RBS 6 Nations Preview: Wales v Italy

RBS 6 Nations
Date: 27th February 2011
Kick off: 14:30 GMT
Venue: Stadio Flaminio

Welsh visits to Rome tend to be made with a real sense of trepidation. Defeats in 2003 and 2007 were the stuff of nightmares. Wales’ last visit to Italy, two years ago, was arguably when the current rot set in, when a deliberately understrength selection was lucky to escape with a win.

Wales succeeded in reducing some of the pressure on coach Warren Gatland by bringing a run of eight test matches without victory to an end. In what was a far from convincing performance at Murrayfield, the men in red did at least restore some credibility to a team that has been in a downward spiral for the last eighteen months. Against an admittedly lacklustre Scottish team, Gatland would have been pleased with the opening quarter offensively and then defensively for the remainder of the eighty minutes. However the Kiwi would have been dismayed by the overall Welsh performance: aimless kicking, a lack of creativity and ill-discipline were the dominant features despite coming away from Edinburgh with a long overdue win.

The Azzuri were bitterly disappointing in defeat to England. The nature of the hammering they received at Twickenham was made all the harder to stomach in light of how close they pushed Ireland the week before. In reality though the opening two rounds of the Championship were perhaps a microcosm of the Italians under Nick Mallet – competitive on home soil, but a pale shadow of themselves away from the Stadio Flamino. However Wales represent an ideal chance for them to claw back some of the credibility they lost two weeks ago. Although their record against Wales is not as favourable as against Scotland, only in the 2005 Welsh Grand Slam season did the Italians struggle to cause the visitors serious problems. A record of two wins in five Six Nations matches speaks volumes for the supposed whipping boys of he Championship.

What to expect
Stephen Jones has spoken of Wales needing to play “high risk and high reward” rugby. For a team who have struggled even to do the basics for a considerable period of time, such an approach is highly fanciful. The home side love nothing more than to drag their opponents into an arm wrestle. Wales can expect their suspect physicality up front to best tested severely, but if the men in red can get over the gain line enough, Wales will look to exploit the obvious Italian weaknesses out wide.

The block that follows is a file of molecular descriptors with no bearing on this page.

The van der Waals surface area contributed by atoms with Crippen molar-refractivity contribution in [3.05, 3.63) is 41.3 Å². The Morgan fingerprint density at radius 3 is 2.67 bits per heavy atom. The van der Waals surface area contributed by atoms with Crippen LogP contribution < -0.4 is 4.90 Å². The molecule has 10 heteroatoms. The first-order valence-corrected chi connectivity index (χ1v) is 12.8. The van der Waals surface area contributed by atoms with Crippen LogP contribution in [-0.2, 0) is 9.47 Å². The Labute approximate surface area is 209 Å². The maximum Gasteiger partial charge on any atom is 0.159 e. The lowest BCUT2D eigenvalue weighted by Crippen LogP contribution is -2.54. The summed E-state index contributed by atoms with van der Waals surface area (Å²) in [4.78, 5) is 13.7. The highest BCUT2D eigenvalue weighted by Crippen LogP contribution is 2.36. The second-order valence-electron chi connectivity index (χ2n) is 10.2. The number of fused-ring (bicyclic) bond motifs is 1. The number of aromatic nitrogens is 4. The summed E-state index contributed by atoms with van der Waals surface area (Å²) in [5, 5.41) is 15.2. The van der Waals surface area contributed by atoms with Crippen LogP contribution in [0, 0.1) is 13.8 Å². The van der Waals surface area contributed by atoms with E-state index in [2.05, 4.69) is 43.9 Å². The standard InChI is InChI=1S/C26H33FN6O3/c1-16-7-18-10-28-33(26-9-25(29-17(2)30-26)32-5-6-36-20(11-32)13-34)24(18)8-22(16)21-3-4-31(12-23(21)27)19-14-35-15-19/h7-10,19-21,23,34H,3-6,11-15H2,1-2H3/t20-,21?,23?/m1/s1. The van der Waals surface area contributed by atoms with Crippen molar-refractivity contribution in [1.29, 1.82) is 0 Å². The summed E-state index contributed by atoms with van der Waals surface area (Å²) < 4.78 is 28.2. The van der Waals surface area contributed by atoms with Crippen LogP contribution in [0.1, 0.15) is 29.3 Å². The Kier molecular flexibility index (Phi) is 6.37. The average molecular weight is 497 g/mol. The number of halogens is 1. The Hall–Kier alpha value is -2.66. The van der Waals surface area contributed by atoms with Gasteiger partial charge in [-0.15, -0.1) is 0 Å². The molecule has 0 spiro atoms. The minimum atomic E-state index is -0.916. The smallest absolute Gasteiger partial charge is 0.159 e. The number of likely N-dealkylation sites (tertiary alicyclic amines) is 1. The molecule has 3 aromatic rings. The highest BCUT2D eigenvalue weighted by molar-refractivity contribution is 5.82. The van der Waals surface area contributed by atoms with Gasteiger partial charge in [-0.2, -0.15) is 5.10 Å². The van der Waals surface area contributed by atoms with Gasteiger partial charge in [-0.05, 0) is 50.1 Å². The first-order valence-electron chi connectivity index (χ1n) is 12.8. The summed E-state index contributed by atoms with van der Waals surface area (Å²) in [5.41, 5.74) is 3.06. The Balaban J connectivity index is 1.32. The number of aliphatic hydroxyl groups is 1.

All eyes on:
Following Jonathan Davies’s injury, Wales have been forced into another backline readjustment, with James Hook finding himself in a third new position, in three Championship games. Almost by default Stephen Jones returns to the Welsh outside half berth, and in a similar vein to Ronan O’Gara returning for Ireland this week, the Scarlets’ man will provide Wales with stability and experience from number ten. However, serious doubts linger over his ability as a creative force during the twilight of his international career.

It’s hard to escape Sergio Parisse when talking about Italy. By some distance the Azzuri’s talisman is the best number eight in the Championship. The Welsh back-row unit, who impressed so much defensively, at Murrayfield, have an even bigger task in stopping the Argentinean born Stade Francais man.

Head to head: Paul James v Martin Castrogiovanni
Another influential Argentine-born forward for the Italians, Castrogiovanni will recommence the scrum battle with James that has been a highlight of the European encounters between the pair’s respective clubs in recent seasons. James is an excellent scrummager, but on his day ‘Castro’ is truly formidable.

Last year’s result: 20th March 2010 – Wales 33-10 Italy

When not firing on full cylinders Wales have in the past made a habit of failing to perform against supposedly weaker opposition. Much will hinge on whether Italy can keep the tempo of Saturday’s game down, by being allowed to play to their physical strengths, however limited their likely game plan is. I do however feel Wales will have learnt enough in nullifying a similar threat against Scotland, to come out victorious. Wales by 7.

By Paul French